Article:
RIGA - Russian President Vladimir Putin's decision to order partial mobilization of reservists does not increase the level of military threat to Latvia, however, Latvia must be prepared in case Russian citizens subject to mobilization seek asylum here, Defense Minister Artis Pabriks (Development/For) told LETA.
Speaking of how the Western countries should react to Putin's statement, Pabriks said that, all in all, nothing should change, that is, leaders of the Western countries should say with one voice that the fake referendums planned by Russia in Ukraine would not be recognized, and continue to support Ukraine's territorial integrity. In addition, Western countries should continue supporting Ukraine in every way and to the maximum extent possible. At the same time, Putin's statement today should also be discussed at the level of NATO leaders, believes Pabriks.
In his opinion, the statement by Putin largely means that, on the one hand, Russia wants to see "who will be the first to waver in the West". On the other hand, it also suggests that Russia has not been able to achieve its military or political goals in Ukraine. "This means that they will try to tighten the screws a little more in Russia itself," the minister added.
Putin's statement has not increased the level of military threat to Latvia "because we know what is happening on their side". Latvia closely cooperates with NATO allies in monitoring and assessing the situation.
The only thing that Latvia has to clear up, in both the political and social terms, is the action to be taken in the event Russian refugees or asylum seekers who do not want to join the Russian army appear at Latvia's borders. "On the one hand, there are international norms according to which we should consider these asylum applications, but on the other hand, it has to be understood that the majority of Russian people do not oppose Putin's regime and do not support our values. We also cannot know what they are actually thinking, they may try to infiltrate our country in different ways," said Pabriks.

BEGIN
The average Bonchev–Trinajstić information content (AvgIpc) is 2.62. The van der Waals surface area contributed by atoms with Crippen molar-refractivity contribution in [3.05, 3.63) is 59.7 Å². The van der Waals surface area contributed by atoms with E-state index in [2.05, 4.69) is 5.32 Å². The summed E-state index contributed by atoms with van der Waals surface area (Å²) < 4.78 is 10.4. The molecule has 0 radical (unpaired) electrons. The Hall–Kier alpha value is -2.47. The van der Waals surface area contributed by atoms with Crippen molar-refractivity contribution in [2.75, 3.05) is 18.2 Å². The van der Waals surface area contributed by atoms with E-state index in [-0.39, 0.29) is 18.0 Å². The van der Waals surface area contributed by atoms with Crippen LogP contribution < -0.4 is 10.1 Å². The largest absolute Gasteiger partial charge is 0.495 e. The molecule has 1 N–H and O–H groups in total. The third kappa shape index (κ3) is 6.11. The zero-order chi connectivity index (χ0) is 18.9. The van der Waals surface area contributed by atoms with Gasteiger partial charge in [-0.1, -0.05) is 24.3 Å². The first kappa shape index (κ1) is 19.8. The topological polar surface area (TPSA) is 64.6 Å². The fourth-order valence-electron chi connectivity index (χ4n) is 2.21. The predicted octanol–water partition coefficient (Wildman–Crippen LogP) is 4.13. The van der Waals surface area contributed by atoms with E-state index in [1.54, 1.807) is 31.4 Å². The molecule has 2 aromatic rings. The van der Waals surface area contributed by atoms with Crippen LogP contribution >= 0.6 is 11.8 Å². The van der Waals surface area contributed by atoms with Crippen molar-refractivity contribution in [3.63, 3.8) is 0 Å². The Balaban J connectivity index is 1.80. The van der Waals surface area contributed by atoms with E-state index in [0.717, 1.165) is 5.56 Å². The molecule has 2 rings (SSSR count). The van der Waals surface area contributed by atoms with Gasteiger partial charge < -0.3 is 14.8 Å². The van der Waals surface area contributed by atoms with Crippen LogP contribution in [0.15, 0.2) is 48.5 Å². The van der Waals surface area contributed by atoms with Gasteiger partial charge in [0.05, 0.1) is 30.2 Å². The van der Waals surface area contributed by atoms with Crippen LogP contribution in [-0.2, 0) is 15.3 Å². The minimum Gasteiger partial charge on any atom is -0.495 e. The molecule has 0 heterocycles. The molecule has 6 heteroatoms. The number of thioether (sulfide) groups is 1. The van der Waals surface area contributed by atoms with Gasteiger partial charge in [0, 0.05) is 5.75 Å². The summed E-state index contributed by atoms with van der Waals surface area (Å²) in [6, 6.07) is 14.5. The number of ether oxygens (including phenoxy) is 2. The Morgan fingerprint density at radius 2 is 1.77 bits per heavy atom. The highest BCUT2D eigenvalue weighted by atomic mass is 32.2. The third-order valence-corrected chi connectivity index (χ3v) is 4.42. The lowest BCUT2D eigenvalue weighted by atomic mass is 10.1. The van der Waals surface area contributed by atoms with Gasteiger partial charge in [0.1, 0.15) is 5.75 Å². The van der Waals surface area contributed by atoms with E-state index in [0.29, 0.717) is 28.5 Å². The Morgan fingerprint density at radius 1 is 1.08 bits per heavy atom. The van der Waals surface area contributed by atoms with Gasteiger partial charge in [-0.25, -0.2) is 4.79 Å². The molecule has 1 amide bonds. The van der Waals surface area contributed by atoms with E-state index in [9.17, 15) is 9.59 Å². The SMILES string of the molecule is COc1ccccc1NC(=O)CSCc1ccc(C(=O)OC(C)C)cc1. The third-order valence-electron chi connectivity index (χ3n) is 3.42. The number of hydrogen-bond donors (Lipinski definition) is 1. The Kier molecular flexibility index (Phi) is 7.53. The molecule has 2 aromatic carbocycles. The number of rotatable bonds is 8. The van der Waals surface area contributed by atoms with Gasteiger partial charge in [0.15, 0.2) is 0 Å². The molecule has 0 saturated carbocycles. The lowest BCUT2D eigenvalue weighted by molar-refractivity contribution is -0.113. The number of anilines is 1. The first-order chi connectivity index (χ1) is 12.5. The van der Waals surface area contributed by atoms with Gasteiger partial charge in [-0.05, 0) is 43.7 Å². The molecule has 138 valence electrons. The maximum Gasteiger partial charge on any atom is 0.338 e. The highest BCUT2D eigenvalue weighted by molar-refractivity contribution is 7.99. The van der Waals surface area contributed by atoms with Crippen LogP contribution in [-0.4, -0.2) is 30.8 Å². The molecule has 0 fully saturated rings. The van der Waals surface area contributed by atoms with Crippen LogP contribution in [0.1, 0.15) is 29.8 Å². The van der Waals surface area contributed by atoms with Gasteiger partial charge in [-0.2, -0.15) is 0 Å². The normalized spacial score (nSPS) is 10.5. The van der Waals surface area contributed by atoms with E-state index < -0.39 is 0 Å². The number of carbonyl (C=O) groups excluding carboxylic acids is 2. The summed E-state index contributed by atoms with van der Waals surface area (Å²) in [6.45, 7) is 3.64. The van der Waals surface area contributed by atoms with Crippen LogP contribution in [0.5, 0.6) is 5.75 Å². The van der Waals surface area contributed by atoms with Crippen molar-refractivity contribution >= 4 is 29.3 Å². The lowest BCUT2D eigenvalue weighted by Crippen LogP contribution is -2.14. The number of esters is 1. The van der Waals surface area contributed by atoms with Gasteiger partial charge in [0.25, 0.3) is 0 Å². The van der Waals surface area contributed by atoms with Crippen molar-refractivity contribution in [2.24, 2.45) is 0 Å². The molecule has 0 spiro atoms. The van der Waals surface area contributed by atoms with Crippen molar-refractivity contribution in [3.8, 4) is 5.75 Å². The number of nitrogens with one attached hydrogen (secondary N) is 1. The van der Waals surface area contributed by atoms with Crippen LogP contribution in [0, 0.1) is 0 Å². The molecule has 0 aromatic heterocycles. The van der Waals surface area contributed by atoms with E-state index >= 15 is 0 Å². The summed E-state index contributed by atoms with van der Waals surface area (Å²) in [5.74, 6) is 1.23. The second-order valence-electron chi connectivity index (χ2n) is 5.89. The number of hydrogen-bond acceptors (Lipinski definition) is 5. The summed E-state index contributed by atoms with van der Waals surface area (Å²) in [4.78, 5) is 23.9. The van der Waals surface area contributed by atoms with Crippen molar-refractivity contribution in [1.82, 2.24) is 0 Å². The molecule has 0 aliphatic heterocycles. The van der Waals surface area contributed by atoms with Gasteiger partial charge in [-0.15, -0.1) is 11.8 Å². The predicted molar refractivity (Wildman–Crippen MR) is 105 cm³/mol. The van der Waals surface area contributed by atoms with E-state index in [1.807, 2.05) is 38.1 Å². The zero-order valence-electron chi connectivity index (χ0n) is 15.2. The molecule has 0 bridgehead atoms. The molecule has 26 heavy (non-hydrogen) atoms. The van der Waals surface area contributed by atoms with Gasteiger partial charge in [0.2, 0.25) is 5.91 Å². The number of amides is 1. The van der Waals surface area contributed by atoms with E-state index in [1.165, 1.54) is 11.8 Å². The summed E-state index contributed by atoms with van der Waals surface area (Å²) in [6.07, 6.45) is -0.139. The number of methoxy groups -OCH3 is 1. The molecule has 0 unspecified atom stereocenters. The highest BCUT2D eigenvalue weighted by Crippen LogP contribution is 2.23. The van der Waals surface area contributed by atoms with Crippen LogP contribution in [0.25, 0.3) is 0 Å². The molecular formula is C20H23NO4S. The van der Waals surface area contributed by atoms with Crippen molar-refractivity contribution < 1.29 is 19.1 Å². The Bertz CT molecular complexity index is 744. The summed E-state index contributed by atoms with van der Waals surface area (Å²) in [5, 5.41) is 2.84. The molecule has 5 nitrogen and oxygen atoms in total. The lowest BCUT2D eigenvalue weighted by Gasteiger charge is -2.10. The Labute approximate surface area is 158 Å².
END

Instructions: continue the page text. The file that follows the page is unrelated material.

He believes that, in the face of such pressure, Latvia should be maximally conservative and cautious in reviewing asylum applications.
At the same time, Pabriks pointed out that there are other countries where Russians to be mobilized can go to, countries where Russian citizens can visit without a visa. He also said that the State Border Guard kept the situation under control. If necessary, the Armed Forces will be there to help the Border Guard, he added.
Meanwhile, the Minister of Foreign Affairs Edgars Rinkevics (New Unity) announced on social networks that due to security reasons, Latvia will not issue humanitarian or other visas to those Russian citizens who avoid mobilization, nor will it change the border crossing restrictions introduced since September 19 for Russian citizens with Schengen visas.
Latvia will consult with allies and partners on joint action in connection with the mobilization initiated by Russia. It is necessary to discuss further support for Ukraine and discuss possible additional security measures in the region, said Rinkevics.
"We must not give in to his [Putin's] blackmail and must support Ukraine as much as we can. Russia today is as dangerous to Europe and world peace as Nazi Germany was in the last century," said Rinkevics.
Interior Minister Kristaps Eklons (For Development) assured to LETA that internal affairs services are ready for the development of the situation. Action plans of different levels have been developed in the Ministry of Interior and approved by the government, depending on the number of asylum seekers. The border is under increased surveillance to prevent any attempts to cross it illegally.
If asylum applications are received, the responsible services will evaluate them very carefully, Eklons said.
Latvian Ambassador to Russia Maris Riekstins told Latvian Television that the Embassy of Latvia in Moscow has received requests for political asylum by e-mail from Russian citizens subject to mobilization.
Riekstins emphasized that the decision on the granting of political asylum is not made within a few minutes or days. Currently, the embassy examines each e-mail and forwards it to Riga for evaluation, whether the specific case meets the criteria for political asylum.
Riekstins explained that since the beginning of the war in Ukraine, the decision on whether or not to issue visas to Russian citizens was not made by one consular employee, but experts from Riga were brought in, who evaluated each individual request, looking both from the arguments of the applicant and also evaluating the interests of the Latvian state.
As reported, in a pre-recorded address to the nation early on Wednesday Putin accused the West of trying to "destroy" his country through its backing of Kyiv, and said Russia needed to support those in Ukraine who wanted to "determine their own future".